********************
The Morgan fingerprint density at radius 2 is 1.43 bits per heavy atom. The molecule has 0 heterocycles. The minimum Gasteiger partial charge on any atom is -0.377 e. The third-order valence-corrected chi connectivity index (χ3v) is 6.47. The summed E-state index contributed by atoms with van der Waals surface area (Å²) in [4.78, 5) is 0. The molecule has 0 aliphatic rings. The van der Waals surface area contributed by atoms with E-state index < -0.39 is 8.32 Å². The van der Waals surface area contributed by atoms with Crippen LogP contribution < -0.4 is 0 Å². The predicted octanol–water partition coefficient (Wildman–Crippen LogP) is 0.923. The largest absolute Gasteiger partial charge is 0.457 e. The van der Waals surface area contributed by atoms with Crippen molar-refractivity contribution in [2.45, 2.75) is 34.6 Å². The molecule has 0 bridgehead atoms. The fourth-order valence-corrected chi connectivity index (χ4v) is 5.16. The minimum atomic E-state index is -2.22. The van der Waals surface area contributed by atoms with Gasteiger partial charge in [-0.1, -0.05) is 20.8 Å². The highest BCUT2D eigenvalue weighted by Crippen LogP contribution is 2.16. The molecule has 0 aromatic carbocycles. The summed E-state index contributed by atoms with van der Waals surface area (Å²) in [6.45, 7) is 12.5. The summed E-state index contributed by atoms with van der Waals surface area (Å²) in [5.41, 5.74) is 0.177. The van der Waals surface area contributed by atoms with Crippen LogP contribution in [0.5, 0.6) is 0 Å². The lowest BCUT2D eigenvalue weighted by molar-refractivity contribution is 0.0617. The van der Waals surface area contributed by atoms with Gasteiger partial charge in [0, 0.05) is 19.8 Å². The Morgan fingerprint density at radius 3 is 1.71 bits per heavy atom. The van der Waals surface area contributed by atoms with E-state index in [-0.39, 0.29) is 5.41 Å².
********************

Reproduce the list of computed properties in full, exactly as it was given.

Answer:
The Morgan fingerprint density at radius 2 is 1.43 bits per heavy atom. The molecule has 0 heterocycles. The minimum Gasteiger partial charge on any atom is -0.377 e. The third-order valence-corrected chi connectivity index (χ3v) is 6.47. The summed E-state index contributed by atoms with van der Waals surface area (Å²) in [4.78, 5) is 0. The molecule has 0 aliphatic rings. The van der Waals surface area contributed by atoms with E-state index < -0.39 is 8.32 Å². The van der Waals surface area contributed by atoms with Crippen LogP contribution < -0.4 is 0 Å². The predicted octanol–water partition coefficient (Wildman–Crippen LogP) is 0.923. The largest absolute Gasteiger partial charge is 0.457 e. The van der Waals surface area contributed by atoms with Crippen molar-refractivity contribution in [2.45, 2.75) is 34.6 Å². The molecule has 0 bridgehead atoms. The fourth-order valence-corrected chi connectivity index (χ4v) is 5.16. The minimum atomic E-state index is -2.22. The van der Waals surface area contributed by atoms with Gasteiger partial charge in [-0.1, -0.05) is 20.8 Å². The highest BCUT2D eigenvalue weighted by Crippen LogP contribution is 2.16. The molecule has 0 aromatic carbocycles. The summed E-state index contributed by atoms with van der Waals surface area (Å²) in [6.45, 7) is 12.5. The summed E-state index contributed by atoms with van der Waals surface area (Å²) in [5.41, 5.74) is 0.177. The van der Waals surface area contributed by atoms with Crippen LogP contribution in [0.5, 0.6) is 0 Å². The lowest BCUT2D eigenvalue weighted by molar-refractivity contribution is 0.0617. The van der Waals surface area contributed by atoms with Gasteiger partial charge in [0, 0.05) is 19.8 Å². The Morgan fingerprint density at radius 3 is 1.71 bits per heavy atom. The van der Waals surface area contributed by atoms with E-state index in [-0.39, 0.29) is 5.41 Å².